Hundreds of subway cars will be sleeping with the fishes - and much more aquatic life - as the MTA approved a plan to send old cars from the C and E lines to the Garden State for artificial reef-building. NYC Transit assistant chief of operations Mike Zacchea explained, "They create a cave-like structure that let young hatchlings mature. Within 30 days, marine life attaches to the car body."
Earlier this month, NJ environmental officials asked for the decommissioned and stripped cars to be dropped into the Atlantic. Unlike the ocean bed off New England states, which are rocky, the ocean floor off the Mid-Atlantic states are sandy and relatively featureless. The addition of artificial reefs to the underwater environment is hoped to cultivate populations of fish, lobster, and other marine life.
New York disposed of many of it's 1,300 retired Redbird cars earlier this decade by donating them to artificial reef-building programs up and down the eastern seaboard. NJ stopped accepting them in 2003 after environmentalists raised concerns that the asbestos in the Redbirds could harm marine life. Studies by other states that sunk subway cars and by federal officials have satisfied NJ sufficiently, however, that it should go ahead with further artificial reef building using New York's retired subway cars.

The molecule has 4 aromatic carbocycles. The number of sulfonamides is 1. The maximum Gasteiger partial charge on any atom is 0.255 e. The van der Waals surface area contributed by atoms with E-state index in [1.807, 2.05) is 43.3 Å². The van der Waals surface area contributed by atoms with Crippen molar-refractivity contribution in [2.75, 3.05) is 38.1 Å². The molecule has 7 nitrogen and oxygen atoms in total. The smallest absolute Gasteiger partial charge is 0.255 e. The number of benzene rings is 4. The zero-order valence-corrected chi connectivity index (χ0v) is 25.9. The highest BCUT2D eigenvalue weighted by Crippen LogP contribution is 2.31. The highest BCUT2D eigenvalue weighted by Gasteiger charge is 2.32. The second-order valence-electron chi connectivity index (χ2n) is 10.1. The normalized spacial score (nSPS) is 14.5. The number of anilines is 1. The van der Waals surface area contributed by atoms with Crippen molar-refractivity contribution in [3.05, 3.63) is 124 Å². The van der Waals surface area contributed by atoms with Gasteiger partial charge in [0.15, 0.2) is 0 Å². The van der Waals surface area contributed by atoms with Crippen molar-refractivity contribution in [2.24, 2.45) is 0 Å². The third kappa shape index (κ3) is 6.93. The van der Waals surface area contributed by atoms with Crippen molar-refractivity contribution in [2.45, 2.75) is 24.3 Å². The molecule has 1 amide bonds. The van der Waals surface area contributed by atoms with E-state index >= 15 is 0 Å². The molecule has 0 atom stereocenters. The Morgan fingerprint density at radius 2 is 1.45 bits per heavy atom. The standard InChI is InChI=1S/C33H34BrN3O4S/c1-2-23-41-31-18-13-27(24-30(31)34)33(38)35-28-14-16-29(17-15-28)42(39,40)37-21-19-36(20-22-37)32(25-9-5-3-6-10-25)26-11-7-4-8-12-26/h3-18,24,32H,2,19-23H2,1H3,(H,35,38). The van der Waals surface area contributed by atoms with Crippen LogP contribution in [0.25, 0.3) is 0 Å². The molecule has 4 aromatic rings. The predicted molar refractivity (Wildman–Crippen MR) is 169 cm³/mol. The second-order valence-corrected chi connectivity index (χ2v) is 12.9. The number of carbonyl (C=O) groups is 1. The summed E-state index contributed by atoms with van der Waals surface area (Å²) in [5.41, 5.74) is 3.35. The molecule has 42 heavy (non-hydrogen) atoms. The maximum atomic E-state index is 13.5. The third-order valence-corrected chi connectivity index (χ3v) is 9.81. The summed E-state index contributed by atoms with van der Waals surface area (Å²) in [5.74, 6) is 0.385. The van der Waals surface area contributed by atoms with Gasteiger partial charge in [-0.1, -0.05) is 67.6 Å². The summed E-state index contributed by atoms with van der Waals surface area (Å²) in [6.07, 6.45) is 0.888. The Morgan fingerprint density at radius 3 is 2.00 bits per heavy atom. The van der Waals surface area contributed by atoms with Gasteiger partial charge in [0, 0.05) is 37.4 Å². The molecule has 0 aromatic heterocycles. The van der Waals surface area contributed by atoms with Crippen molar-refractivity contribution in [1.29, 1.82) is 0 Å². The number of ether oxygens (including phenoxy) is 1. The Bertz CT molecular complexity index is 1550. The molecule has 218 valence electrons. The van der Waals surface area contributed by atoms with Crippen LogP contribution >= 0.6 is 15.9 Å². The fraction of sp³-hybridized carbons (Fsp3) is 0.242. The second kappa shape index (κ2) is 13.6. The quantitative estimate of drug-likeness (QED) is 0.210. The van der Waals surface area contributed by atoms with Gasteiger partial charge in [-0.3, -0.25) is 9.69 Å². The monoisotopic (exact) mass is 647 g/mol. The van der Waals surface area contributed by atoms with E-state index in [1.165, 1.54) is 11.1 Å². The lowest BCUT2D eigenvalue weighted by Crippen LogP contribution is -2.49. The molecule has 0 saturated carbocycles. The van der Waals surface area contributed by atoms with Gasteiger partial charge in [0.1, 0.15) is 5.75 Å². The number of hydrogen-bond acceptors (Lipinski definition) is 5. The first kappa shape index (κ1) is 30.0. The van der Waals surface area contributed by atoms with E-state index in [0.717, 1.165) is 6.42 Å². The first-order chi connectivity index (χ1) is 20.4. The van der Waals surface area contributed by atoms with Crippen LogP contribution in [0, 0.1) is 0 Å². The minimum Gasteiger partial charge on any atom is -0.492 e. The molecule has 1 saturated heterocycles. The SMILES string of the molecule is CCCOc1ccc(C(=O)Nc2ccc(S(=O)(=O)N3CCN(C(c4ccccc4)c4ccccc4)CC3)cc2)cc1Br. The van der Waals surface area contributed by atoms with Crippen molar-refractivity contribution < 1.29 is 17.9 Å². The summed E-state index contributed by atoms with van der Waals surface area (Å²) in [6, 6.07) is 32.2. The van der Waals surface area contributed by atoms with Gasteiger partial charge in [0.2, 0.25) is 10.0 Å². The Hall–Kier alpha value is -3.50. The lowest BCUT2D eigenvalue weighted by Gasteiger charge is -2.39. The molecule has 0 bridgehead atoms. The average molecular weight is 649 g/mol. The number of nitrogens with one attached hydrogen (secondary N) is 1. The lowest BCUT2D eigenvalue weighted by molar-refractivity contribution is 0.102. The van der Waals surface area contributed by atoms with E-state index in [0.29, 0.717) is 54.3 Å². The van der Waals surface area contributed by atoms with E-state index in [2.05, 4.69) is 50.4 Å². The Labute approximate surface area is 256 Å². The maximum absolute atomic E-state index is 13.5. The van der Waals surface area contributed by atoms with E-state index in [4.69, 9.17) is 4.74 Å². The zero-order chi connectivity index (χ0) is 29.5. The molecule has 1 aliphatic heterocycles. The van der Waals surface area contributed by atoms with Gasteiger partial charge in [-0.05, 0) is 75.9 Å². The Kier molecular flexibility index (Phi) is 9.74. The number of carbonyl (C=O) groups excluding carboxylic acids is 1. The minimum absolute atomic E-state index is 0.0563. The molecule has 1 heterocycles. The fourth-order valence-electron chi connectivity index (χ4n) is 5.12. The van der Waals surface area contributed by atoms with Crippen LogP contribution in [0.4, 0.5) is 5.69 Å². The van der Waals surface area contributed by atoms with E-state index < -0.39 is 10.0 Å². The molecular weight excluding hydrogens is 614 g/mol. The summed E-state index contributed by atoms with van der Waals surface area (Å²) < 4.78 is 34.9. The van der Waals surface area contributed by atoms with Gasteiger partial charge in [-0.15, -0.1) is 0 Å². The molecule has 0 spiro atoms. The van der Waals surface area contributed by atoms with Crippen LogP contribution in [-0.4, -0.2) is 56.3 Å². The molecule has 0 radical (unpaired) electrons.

The Times had reported that a critic of the plan hoped "New Jersey officials would ask for the subway cars with the least amount of asbestos." The economics are interesting: The MTA will spend over $6 million to send the train cars to NJ, which sounds like a lot until you learn that it would cost $27 million for the MTA to strip the cars of asbestos.